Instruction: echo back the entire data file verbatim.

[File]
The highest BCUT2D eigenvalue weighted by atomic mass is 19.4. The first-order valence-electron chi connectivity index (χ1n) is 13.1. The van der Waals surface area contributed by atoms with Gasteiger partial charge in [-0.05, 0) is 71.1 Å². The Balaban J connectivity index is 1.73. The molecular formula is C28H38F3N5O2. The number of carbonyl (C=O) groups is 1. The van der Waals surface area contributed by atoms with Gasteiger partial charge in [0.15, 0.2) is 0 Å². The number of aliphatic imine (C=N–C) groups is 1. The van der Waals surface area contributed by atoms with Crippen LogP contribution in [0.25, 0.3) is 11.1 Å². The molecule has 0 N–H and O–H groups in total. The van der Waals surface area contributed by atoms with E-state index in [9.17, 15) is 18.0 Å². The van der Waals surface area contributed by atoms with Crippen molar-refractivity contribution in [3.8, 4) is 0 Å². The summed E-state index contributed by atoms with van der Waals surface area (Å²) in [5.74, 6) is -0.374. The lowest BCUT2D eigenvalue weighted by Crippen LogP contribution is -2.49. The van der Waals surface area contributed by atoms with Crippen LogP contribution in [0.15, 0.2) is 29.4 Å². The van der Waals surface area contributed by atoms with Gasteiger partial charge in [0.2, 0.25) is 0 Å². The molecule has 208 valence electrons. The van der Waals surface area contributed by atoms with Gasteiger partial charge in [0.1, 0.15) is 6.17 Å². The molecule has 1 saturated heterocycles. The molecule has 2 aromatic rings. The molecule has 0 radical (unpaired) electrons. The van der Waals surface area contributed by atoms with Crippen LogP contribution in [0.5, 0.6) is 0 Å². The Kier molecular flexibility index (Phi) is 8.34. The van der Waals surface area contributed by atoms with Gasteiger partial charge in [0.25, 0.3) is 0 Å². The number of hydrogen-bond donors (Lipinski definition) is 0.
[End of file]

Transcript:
The highest BCUT2D eigenvalue weighted by atomic mass is 19.4. The first-order valence-electron chi connectivity index (χ1n) is 13.1. The van der Waals surface area contributed by atoms with Gasteiger partial charge in [-0.05, 0) is 71.1 Å². The Balaban J connectivity index is 1.73. The molecular formula is C28H38F3N5O2. The number of carbonyl (C=O) groups is 1. The van der Waals surface area contributed by atoms with Gasteiger partial charge in [0.15, 0.2) is 0 Å². The number of aliphatic imine (C=N–C) groups is 1. The van der Waals surface area contributed by atoms with Crippen LogP contribution in [0.25, 0.3) is 11.1 Å². The molecule has 0 N–H and O–H groups in total. The van der Waals surface area contributed by atoms with E-state index in [9.17, 15) is 18.0 Å². The van der Waals surface area contributed by atoms with Crippen molar-refractivity contribution in [3.8, 4) is 0 Å². The summed E-state index contributed by atoms with van der Waals surface area (Å²) in [5.74, 6) is -0.374. The lowest BCUT2D eigenvalue weighted by Crippen LogP contribution is -2.49. The van der Waals surface area contributed by atoms with Crippen LogP contribution in [0.15, 0.2) is 29.4 Å². The van der Waals surface area contributed by atoms with Gasteiger partial charge in [0.2, 0.25) is 0 Å². The molecule has 208 valence electrons. The van der Waals surface area contributed by atoms with Gasteiger partial charge in [0.1, 0.15) is 6.17 Å². The molecule has 1 saturated heterocycles. The molecule has 2 aromatic rings. The molecule has 0 radical (unpaired) electrons. The van der Waals surface area contributed by atoms with Crippen LogP contribution in [0.5, 0.6) is 0 Å². The Kier molecular flexibility index (Phi) is 8.34. The van der Waals surface area contributed by atoms with Gasteiger partial charge in [0.25, 0.3) is 0 Å². The number of hydrogen-bond donors (Lipinski definition) is 0.